New Accounting Standards
|6 Months Ended|
Jun. 30, 2018
|New Accounting Standards [Abstract]|
|New Accounting Standards||
2. NEW ACCOUNTING STANDARDS
In March 2018, the Financial Accounting Standards Board (“FASB”) issued ASU 2018-05, “Income Taxes (Topic 740): Amendments to SEC Paragraphs Pursuant to SEC Staff Accounting Bulletin No. 118” (“ASU 2018-05”). ASU 2018-05 adds the Securities and Exchange Commission’s (“SEC”) guidance released on December 22, 2017 in Staff Accounting Bulletin number 118 “(SAB 118”) regarding the Tax Reform Act to the FASB Accounting Standards Codification. The Company adopted ASU 2018-05 in March 2018. The income tax effects recorded in the Company’s financial statements in its Annual Report on Form 10-K for the year ended December 31, 2017 as well as for the three and six months ended June 30, 2018 as a result of the Tax Reform Act are provisional in accordance with ASU 2018-05 as discussed further in Note 13.
In May 2014, the FASB issued ASU No. 2014-09, Revenue from Contracts with Customers (Topic 606) (“ASU 2014-09”). Beginning January 1, 2018, we adopted ASU No. 2014-09, and the related additional guidance provided under ASU No. 2016-10, 2016-11 and 2016-12 (together with ASU 2014-09, “Revenue Recognition ASU”). This new standard replaced most existing revenue recognition guidance in U.S. GAAP. The core principle of the Revenue Recognition ASU requires companies to reevaluate when revenue is recorded on a transaction based upon newly defined criteria, either at a point in time or over time as goods or services are delivered. The ASU requires additional disclosure about the nature, amount, timing and uncertainty of revenue and cash flows arising from customer contracts, including significant judgments and estimates, and changes in those estimates. We adopted the Revenue Recognition ASU via the modified retrospective transition method, taking advantage of the allowed practical expedient that states we are not required to disclose the transaction price allocated to remaining performance obligations if the variable consideration is allocated entirely to a wholly unsatisfied performance obligation. This standard applies to revenues from contracts with customers. In addition, we recognize other items from carried interest recoupment and royalties paid which are reported in revenues but are not considered to be revenues from contracts with customers. For revenues from contracts with customers, adoption of this standard did not result in a change in the timing or amount of revenue recognized, and therefore the adoption of this standard did not have a material impact on our financial position, results of operations, debt covenants or business practices. The adoption did result in expanded disclosures related to the nature of our sales contracts and other matters related to revenues and the accounting for revenues, which are reflected in Note 7. In addition, we implemented new internal controls and procedures associated with revenue recognition and disclosures related to revenues.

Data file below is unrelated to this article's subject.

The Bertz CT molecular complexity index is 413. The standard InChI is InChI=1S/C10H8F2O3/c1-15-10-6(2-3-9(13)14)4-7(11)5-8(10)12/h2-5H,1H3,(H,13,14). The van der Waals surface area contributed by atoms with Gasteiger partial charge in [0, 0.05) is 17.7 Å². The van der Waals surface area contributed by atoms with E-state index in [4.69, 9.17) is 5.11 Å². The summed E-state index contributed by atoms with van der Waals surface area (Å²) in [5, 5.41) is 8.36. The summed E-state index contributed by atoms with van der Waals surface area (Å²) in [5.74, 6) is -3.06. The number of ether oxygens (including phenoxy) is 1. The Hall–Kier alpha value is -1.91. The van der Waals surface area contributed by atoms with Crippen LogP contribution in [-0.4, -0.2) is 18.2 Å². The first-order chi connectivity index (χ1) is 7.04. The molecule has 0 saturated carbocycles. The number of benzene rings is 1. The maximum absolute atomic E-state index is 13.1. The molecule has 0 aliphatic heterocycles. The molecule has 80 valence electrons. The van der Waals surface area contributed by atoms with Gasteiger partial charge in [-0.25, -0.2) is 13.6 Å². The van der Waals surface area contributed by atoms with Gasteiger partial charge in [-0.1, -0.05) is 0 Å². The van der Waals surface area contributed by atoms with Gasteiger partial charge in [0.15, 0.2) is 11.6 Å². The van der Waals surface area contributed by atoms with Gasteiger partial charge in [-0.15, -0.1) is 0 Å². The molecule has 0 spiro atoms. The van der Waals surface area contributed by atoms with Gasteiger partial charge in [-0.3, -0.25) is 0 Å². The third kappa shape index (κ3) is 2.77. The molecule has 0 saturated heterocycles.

In November 2016, the FASB issued ASU No. 2016-18, which requires that a statement of cash flows explain the change during the period in the total of cash, cash equivalents, and amounts generally described as restricted cash or restricted cash equivalents. Therefore, amounts generally described as restricted cash and restricted cash equivalents should be included with cash and cash equivalents when reconciling the beginning-of-period and end-of-period total amounts shown on the statement of cash flows. We adopted ASU 2016-18 beginning January 1, 2018 with retroactive application to prior periods. Due to the nature of this accounting standards update, this had an impact on items reported in our statements of cash flows and related disclosures, but no impact on our financial position and results of operations.
The following tables provides a reconciliation of cash, cash equivalents, and restricted cash reported within the condensed consolidated balance sheets to the amounts shown in the condensed consolidated statements of cash flows:
In May 2017, the FASB issued ASU No. 2017-09, Compensation – Stock Compensation (Topic 718): Scope of Modification Accounting (ASU 2017-09) to clarify when to account for a change to the terms or conditions of a share-based payment award as a modification. Under ASU 2017-09, modification accounting is required only if the fair value, the vesting conditions, or the classification of the award (as equity or liability) changes as a result of the change in terms or conditions. The amendments in ASU 2017-09 are effective for all entities for interim and annual reporting periods beginning after December 15, 2017. The amendments in this update are to be applied prospectively to an award modified on or after the adoption date. The adoption of ASU 2017-09 has not had a material impact on our financial position, results of operations, cash flows and related disclosures.
In January 2017, the FASB issued ASU No. 2017-01, Business Combinations (Topic 805): Clarifying the Definition of a Business (ASU 2017-01”). The purpose of the amendment is to clarify the definition of a business with the objective of adding guidance to assist entities with evaluating whether transactions should be accounted for as acquisitions (or disposals) of assets or businesses. For public entities, the amendments in ASU 2017-01 are effective for interim and annual reporting periods beginning after December 15, 2017. The amendments in this update are to be applied prospectively to acquisitions and disposals completed on or after the effective date, with no disclosures required at transition. The adoption of ASU 2017-01 has not had a material impact on our financial position, results of operations, cash flows and related disclosures.